In contrast to all the chaos around us was the soft but steadfast glow of the Milky Way overhead! With very little light pollution, and the passage of the front clearing out the haze, the view of the stars was incredible... alone in the cockpit on watch on a cold blustery bouncy night, hot coffee, a good boat with a well set anchor, the experience was memorable, if not spiritual!

Our chain and CQR held through the night. We were lucky. A few close calls, but no one crossed or fouled our rode, or drifted into us. The morning was crisp and bright, and by then the wind was a compartively gentle 20-25kn. We had a great sail back to Long Island Sound that day, close hauled into the teeth of that northerly, with swells from the south adding a gentle rythmic contrast to the gusts.

I've been back to Block many times since in my own boats with my own family, with lots of other stories and memories... fortunately though, never another night like that!

M382 #26

camaraderie 07-11-2007 09:29 AM has it right. The fortress gives you a 45 degree angle setting that is perfect for mud and the fluke area is larger and the anchor itself is significantly stornger. It also comes with "mud palms" which help even further to dig down into the mud quickly.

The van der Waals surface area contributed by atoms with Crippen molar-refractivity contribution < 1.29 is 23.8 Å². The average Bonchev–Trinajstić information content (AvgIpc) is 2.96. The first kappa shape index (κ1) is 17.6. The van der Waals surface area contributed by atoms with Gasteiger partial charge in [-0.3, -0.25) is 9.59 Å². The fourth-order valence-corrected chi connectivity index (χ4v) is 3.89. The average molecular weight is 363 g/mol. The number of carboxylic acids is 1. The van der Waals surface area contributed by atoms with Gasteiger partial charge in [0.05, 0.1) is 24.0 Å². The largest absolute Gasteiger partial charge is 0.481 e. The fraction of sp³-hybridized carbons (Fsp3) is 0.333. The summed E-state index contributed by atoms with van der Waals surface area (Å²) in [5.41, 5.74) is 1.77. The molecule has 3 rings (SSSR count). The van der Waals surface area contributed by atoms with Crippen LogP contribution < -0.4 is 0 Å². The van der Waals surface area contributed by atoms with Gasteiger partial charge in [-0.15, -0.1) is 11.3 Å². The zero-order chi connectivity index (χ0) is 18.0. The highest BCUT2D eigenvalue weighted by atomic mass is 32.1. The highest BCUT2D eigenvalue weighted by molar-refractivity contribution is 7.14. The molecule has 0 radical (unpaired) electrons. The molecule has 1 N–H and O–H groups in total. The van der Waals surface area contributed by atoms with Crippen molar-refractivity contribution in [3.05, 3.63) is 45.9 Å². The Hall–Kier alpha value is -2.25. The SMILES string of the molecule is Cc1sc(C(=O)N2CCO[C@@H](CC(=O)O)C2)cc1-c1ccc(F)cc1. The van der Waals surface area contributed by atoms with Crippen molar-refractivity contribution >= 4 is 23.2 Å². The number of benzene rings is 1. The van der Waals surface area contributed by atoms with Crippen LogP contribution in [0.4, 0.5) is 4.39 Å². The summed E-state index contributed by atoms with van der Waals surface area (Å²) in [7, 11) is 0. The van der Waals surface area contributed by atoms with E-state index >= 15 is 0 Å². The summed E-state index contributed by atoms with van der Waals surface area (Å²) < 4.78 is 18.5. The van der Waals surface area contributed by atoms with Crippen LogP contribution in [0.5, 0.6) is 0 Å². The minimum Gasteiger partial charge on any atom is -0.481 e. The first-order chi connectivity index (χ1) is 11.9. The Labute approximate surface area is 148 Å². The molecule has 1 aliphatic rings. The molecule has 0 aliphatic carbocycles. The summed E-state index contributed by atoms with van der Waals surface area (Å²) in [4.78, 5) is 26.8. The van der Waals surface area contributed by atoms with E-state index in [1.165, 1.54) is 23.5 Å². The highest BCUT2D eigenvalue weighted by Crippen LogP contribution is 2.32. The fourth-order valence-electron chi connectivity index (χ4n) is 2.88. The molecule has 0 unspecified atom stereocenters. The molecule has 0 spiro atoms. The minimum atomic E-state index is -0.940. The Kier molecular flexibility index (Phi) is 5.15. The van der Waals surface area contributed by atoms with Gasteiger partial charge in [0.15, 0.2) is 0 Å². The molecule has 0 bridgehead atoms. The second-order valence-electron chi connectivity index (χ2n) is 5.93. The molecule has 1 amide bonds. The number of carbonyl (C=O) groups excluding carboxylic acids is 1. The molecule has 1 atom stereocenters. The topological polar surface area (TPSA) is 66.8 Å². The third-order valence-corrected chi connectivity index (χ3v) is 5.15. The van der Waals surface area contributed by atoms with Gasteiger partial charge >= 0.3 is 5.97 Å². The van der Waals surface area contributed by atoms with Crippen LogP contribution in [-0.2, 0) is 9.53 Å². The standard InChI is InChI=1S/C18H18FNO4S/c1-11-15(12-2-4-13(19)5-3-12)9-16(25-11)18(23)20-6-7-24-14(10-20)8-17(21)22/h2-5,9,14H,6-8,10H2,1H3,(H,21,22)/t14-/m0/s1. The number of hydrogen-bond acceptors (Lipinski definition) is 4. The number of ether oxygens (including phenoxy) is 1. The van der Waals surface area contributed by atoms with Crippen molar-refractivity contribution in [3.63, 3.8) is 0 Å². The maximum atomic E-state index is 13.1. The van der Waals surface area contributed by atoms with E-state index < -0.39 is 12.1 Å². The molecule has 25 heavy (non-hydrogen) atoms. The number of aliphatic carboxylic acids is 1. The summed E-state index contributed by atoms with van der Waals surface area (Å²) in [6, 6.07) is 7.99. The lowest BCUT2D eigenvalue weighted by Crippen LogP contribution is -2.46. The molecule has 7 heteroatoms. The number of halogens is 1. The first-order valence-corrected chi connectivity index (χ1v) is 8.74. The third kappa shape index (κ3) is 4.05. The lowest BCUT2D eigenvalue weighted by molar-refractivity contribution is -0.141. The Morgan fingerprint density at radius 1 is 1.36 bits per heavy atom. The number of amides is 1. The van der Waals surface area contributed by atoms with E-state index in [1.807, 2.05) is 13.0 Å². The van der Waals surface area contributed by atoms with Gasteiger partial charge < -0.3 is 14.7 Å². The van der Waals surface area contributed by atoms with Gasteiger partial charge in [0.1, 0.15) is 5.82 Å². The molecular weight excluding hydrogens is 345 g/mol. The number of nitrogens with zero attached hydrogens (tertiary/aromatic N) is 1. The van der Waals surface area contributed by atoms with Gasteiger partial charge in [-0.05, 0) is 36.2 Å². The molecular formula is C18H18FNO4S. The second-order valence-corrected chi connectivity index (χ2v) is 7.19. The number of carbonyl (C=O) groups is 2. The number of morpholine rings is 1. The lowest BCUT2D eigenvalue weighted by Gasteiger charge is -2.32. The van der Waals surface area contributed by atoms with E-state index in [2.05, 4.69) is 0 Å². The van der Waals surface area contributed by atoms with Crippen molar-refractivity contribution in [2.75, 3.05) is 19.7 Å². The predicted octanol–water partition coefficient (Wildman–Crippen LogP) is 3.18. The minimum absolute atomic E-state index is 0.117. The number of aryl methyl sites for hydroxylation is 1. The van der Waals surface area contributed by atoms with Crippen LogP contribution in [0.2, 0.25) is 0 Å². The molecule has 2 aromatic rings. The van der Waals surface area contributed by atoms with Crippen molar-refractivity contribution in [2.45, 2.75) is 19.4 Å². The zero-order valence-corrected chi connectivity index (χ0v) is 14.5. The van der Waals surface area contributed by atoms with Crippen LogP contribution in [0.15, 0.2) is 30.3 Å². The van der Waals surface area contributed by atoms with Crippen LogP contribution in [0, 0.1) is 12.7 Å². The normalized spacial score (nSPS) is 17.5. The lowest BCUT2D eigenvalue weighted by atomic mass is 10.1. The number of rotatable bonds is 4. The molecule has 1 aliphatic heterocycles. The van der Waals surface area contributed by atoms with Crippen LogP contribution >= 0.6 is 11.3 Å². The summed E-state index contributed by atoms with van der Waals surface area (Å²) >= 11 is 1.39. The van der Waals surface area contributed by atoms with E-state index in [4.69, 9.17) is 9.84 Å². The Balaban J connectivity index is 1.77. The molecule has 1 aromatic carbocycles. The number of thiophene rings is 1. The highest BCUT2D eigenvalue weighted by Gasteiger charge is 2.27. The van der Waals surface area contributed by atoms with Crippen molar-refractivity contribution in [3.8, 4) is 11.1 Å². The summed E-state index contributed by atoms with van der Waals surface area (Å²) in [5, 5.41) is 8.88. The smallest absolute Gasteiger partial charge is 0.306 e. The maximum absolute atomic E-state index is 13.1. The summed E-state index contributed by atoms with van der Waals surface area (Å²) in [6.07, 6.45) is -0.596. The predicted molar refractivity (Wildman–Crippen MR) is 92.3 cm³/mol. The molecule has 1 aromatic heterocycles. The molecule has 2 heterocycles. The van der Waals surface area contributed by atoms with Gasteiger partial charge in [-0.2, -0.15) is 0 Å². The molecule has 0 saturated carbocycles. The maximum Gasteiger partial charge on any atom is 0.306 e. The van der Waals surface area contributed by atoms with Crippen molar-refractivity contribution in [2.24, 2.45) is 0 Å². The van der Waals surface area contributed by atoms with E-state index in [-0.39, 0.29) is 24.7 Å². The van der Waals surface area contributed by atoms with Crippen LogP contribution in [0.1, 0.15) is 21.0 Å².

I am not suggesting everyone needs a I favor some of the newer designs as a primary...but in this particular type of bottom and tight anchorage it would be the best to have IMHO.
Check out these test results in mud vs. danforth:
Anchor Test

TrueBlue 07-11-2007 09:39 AM

I'm in constant amazement over all the stories I read and hear about dragging anchor in Block Island's GSP. We've been sailing there for the past 15 summers with our current and last boats, some years 2-3 times. Finding a mooring is always a challenge, so anchoring is a typical requirement.

Although we had to reset our Danforth during a gale with the last boat, not once have we dragged anchor there with our CQR and all chain - in any of BI's adverse conditions.